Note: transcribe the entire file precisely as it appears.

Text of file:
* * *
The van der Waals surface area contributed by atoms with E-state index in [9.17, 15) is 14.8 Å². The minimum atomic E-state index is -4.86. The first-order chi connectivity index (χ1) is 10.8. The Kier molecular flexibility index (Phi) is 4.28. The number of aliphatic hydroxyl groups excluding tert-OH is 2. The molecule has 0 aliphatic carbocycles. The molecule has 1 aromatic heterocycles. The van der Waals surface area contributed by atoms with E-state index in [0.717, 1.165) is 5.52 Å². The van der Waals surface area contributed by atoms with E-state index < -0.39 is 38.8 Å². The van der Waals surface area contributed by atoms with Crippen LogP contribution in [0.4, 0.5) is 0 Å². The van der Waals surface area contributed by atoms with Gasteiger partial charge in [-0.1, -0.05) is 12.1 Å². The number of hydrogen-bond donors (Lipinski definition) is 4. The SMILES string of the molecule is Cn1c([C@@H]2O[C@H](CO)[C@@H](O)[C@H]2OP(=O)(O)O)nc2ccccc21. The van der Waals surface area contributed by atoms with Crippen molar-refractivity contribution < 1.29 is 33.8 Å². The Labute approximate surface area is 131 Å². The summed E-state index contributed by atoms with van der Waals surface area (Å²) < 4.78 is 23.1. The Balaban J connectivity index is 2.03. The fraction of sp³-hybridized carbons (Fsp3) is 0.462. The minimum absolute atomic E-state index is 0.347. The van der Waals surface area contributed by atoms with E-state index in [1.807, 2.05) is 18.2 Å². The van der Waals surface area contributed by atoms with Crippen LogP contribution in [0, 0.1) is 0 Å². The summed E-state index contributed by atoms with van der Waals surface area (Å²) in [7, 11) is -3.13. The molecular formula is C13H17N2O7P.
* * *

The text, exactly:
The van der Waals surface area contributed by atoms with E-state index in [9.17, 15) is 14.8 Å². The minimum atomic E-state index is -4.86. The first-order chi connectivity index (χ1) is 10.8. The Kier molecular flexibility index (Phi) is 4.28. The number of aliphatic hydroxyl groups excluding tert-OH is 2. The molecule has 0 aliphatic carbocycles. The molecule has 1 aromatic heterocycles. The van der Waals surface area contributed by atoms with E-state index in [0.717, 1.165) is 5.52 Å². The van der Waals surface area contributed by atoms with E-state index < -0.39 is 38.8 Å². The van der Waals surface area contributed by atoms with Crippen LogP contribution in [0.4, 0.5) is 0 Å². The van der Waals surface area contributed by atoms with Gasteiger partial charge in [-0.1, -0.05) is 12.1 Å². The number of hydrogen-bond donors (Lipinski definition) is 4. The SMILES string of the molecule is Cn1c([C@@H]2O[C@H](CO)[C@@H](O)[C@H]2OP(=O)(O)O)nc2ccccc21. The van der Waals surface area contributed by atoms with Crippen molar-refractivity contribution < 1.29 is 33.8 Å². The Labute approximate surface area is 131 Å². The summed E-state index contributed by atoms with van der Waals surface area (Å²) < 4.78 is 23.1. The Balaban J connectivity index is 2.03. The fraction of sp³-hybridized carbons (Fsp3) is 0.462. The minimum absolute atomic E-state index is 0.347. The van der Waals surface area contributed by atoms with E-state index in [1.807, 2.05) is 18.2 Å². The van der Waals surface area contributed by atoms with Crippen LogP contribution in [0, 0.1) is 0 Å². The summed E-state index contributed by atoms with van der Waals surface area (Å²) in [7, 11) is -3.13. The molecular formula is C13H17N2O7P.